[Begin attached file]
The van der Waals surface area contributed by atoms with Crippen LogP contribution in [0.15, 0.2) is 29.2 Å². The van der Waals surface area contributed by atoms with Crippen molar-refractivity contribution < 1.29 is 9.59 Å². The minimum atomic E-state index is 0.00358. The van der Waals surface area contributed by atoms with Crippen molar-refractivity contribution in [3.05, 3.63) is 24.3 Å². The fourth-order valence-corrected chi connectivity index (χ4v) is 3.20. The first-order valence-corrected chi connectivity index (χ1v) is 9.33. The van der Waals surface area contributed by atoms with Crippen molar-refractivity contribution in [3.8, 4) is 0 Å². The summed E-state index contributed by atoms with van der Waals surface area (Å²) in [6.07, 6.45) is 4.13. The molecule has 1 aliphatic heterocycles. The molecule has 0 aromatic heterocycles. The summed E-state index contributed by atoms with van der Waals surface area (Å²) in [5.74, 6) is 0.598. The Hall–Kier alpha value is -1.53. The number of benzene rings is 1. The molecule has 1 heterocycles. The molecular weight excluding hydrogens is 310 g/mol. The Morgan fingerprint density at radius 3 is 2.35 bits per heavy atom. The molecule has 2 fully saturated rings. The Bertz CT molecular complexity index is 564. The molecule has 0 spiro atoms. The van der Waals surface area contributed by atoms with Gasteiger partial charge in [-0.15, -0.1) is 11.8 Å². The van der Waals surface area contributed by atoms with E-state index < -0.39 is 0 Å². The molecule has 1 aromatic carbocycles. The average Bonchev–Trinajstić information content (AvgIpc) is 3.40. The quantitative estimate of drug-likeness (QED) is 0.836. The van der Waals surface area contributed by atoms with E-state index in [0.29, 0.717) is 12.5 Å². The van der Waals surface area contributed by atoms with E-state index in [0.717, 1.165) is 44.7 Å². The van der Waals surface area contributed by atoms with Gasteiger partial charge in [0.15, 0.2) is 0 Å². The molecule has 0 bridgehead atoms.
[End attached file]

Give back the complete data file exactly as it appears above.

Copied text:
The van der Waals surface area contributed by atoms with Crippen LogP contribution in [0.15, 0.2) is 29.2 Å². The van der Waals surface area contributed by atoms with Crippen molar-refractivity contribution < 1.29 is 9.59 Å². The minimum atomic E-state index is 0.00358. The van der Waals surface area contributed by atoms with Crippen molar-refractivity contribution in [3.05, 3.63) is 24.3 Å². The fourth-order valence-corrected chi connectivity index (χ4v) is 3.20. The first-order valence-corrected chi connectivity index (χ1v) is 9.33. The van der Waals surface area contributed by atoms with Crippen molar-refractivity contribution in [3.8, 4) is 0 Å². The summed E-state index contributed by atoms with van der Waals surface area (Å²) in [6.07, 6.45) is 4.13. The molecule has 1 aliphatic heterocycles. The molecule has 0 aromatic heterocycles. The summed E-state index contributed by atoms with van der Waals surface area (Å²) in [5.74, 6) is 0.598. The Hall–Kier alpha value is -1.53. The number of benzene rings is 1. The molecule has 1 heterocycles. The molecular weight excluding hydrogens is 310 g/mol. The Morgan fingerprint density at radius 3 is 2.35 bits per heavy atom. The molecule has 2 fully saturated rings. The Bertz CT molecular complexity index is 564. The molecule has 0 spiro atoms. The van der Waals surface area contributed by atoms with Gasteiger partial charge in [-0.15, -0.1) is 11.8 Å². The van der Waals surface area contributed by atoms with E-state index < -0.39 is 0 Å². The molecule has 1 aromatic carbocycles. The average Bonchev–Trinajstić information content (AvgIpc) is 3.40. The quantitative estimate of drug-likeness (QED) is 0.836. The van der Waals surface area contributed by atoms with E-state index in [0.29, 0.717) is 12.5 Å². The van der Waals surface area contributed by atoms with E-state index in [0.717, 1.165) is 44.7 Å². The van der Waals surface area contributed by atoms with Gasteiger partial charge in [0.15, 0.2) is 0 Å². The molecule has 0 bridgehead atoms.